MI6 trawls the archives to see how critics of
the day received Roger Moore's 'all time high' outing
as James Bond in
the 1983 film "Octopussy"...
Time Tunnel: Review Rewind
31st March 2009
New York Times - June 10th,
Let's face it: the sensationally successful and long-lived
James Bond films will not quit, and for good reason. They are
''Star Wars'' fantasies for the middle-aged of all ages. ''Octopussy,''
the 13th in the series that began with ''Dr.
No'' in ,
is actually better than most.
The film, which opens today at the National and other
theaters, makes no pretense of being based on anything
except the Ian Fleming character and the high good humor
and wit of the film makers.
Agent 007 faces a succession
of unspeakable dangers and obliging women with the absurdly
overstated, indefatigable waggishness that has outlived
all imitations. Roger Moore,
who plays Bond yet again, is not getting any younger,
but neither is the character.
The two have grown gracefully indivisible.
Much of the story is incomprehensible, but I'm sure that
the characters include a crazy
Soviet general (Steven Berkoff),
who is as feared by the Russians as by the Allies; a decadent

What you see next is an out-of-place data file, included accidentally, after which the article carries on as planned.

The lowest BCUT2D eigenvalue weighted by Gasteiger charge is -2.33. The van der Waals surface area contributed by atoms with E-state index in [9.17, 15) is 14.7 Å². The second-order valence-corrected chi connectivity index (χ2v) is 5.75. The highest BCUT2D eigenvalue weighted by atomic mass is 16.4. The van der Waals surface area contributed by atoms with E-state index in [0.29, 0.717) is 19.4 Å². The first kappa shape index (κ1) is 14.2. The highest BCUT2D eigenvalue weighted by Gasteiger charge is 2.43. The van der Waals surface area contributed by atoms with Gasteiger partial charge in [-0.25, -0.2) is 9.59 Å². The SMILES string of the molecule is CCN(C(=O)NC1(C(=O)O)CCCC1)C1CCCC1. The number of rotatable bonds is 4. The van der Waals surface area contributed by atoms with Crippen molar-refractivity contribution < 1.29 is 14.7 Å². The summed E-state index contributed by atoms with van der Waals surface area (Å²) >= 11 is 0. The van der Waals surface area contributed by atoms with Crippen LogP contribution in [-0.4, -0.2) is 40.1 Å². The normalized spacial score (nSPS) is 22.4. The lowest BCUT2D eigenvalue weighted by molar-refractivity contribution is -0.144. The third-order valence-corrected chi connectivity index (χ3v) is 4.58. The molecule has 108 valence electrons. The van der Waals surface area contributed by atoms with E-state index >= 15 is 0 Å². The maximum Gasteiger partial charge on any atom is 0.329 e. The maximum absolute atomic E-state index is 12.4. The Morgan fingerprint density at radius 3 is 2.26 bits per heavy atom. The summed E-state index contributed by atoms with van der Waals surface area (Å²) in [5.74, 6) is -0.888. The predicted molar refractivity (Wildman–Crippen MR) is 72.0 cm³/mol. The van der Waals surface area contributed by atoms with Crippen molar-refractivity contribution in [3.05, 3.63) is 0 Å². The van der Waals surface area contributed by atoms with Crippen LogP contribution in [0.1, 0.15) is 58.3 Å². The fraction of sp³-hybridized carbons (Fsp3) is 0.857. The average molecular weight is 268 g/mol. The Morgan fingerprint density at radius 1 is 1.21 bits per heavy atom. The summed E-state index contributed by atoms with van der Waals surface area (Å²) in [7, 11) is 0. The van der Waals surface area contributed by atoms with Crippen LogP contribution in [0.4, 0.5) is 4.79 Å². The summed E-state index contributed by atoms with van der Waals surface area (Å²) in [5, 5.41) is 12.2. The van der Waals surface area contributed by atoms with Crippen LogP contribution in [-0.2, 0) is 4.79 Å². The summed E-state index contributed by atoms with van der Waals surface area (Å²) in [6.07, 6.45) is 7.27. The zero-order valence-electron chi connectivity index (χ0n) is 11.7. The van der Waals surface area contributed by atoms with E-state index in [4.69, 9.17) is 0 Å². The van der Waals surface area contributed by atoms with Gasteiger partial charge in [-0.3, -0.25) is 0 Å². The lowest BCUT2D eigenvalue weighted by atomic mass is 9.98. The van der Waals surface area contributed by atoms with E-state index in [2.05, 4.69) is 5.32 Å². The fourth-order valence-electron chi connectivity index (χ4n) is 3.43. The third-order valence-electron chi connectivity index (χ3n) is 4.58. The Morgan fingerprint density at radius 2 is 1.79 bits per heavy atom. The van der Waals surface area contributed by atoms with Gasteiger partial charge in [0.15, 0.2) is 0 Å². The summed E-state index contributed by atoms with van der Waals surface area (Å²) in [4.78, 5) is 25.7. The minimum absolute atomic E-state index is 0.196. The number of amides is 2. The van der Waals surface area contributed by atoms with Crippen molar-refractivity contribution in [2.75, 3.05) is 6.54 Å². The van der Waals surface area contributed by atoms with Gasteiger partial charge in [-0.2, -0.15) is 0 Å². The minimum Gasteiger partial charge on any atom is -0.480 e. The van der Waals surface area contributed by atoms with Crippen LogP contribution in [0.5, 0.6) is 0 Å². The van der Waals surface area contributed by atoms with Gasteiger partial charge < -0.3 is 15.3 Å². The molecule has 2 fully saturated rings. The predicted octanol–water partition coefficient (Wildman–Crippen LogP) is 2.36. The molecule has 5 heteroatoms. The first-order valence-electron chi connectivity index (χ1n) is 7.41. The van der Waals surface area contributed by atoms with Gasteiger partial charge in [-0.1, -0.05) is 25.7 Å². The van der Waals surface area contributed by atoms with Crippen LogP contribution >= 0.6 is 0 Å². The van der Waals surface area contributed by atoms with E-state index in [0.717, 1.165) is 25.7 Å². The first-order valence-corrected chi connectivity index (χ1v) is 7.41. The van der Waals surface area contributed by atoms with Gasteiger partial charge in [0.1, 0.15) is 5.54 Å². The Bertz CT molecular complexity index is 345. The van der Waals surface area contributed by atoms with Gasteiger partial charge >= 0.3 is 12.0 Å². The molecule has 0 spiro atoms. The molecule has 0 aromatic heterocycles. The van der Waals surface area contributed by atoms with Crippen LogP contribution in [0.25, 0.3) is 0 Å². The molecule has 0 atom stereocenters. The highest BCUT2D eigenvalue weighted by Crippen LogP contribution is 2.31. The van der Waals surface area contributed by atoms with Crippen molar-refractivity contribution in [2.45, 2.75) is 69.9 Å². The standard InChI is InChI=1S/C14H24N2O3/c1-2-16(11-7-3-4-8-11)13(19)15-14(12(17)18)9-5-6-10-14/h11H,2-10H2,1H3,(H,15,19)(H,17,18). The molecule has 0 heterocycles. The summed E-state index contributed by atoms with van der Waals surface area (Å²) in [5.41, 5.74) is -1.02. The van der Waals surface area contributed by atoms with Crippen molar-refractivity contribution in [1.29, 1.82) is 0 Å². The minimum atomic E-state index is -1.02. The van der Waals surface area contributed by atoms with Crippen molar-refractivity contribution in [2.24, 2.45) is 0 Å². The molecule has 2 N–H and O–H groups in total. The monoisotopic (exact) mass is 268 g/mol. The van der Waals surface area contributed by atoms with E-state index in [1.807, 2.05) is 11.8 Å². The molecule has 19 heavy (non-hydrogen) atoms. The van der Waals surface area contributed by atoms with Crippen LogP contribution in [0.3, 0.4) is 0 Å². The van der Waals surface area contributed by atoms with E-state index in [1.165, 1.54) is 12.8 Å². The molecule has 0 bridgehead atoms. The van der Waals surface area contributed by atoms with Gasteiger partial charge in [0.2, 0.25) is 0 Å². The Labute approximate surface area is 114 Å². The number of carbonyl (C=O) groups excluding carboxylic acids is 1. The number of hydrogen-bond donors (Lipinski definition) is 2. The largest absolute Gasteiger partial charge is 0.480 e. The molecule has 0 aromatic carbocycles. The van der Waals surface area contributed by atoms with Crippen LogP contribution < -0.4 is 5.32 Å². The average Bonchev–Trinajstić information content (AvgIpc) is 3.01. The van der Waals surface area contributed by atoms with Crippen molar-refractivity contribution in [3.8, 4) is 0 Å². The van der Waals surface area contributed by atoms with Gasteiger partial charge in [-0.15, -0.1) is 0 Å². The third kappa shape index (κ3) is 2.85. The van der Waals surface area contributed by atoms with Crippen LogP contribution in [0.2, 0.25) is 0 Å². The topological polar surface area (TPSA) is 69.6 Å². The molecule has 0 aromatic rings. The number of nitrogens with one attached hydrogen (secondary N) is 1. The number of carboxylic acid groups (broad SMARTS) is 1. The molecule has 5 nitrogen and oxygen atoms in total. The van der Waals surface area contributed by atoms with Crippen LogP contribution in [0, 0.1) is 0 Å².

Afghan prince (Louis Jourdan), who gambles with loaded
dice and would not hesitate to blow up the world for personal
profit, and the glamorous tycoon of the film's title (Maud
Adams), who lives in a lake palace in Udaipur, India, from
which she runs an international business empire of hotels,
airlines and an East German circus.
Right: Roger Moore poses for a publicity shot on location
The point of any Bond adventure is its incredible gadgets -
this film includes a virtually pocket-size jet plane - and the
variations worked on the chases, sequences that, like great vaudeville
gags, build from one surprise to the next to discover the unexpected
topper. In ''Octopussy'' the best of these are a hilarious, precredit
sequence in which Bond flees Cuba, another in India where Bond
finds himself in league with a tiger in the course of an unusual
''shoot'' and one across East Germany involving an automobile,
a circus train and an atomic bomb.
George MacDonald Fraser,
Richard Maibaum and Michael G. Wilson are responsible for
the story and screenplay, which was directed by John Glen,
who does much better than he did with ''For
Your Eyes Only.''
However, the material is markedly better,
and the budget seems noticeably larger. Peter Lamont's
is both extravagant and funny.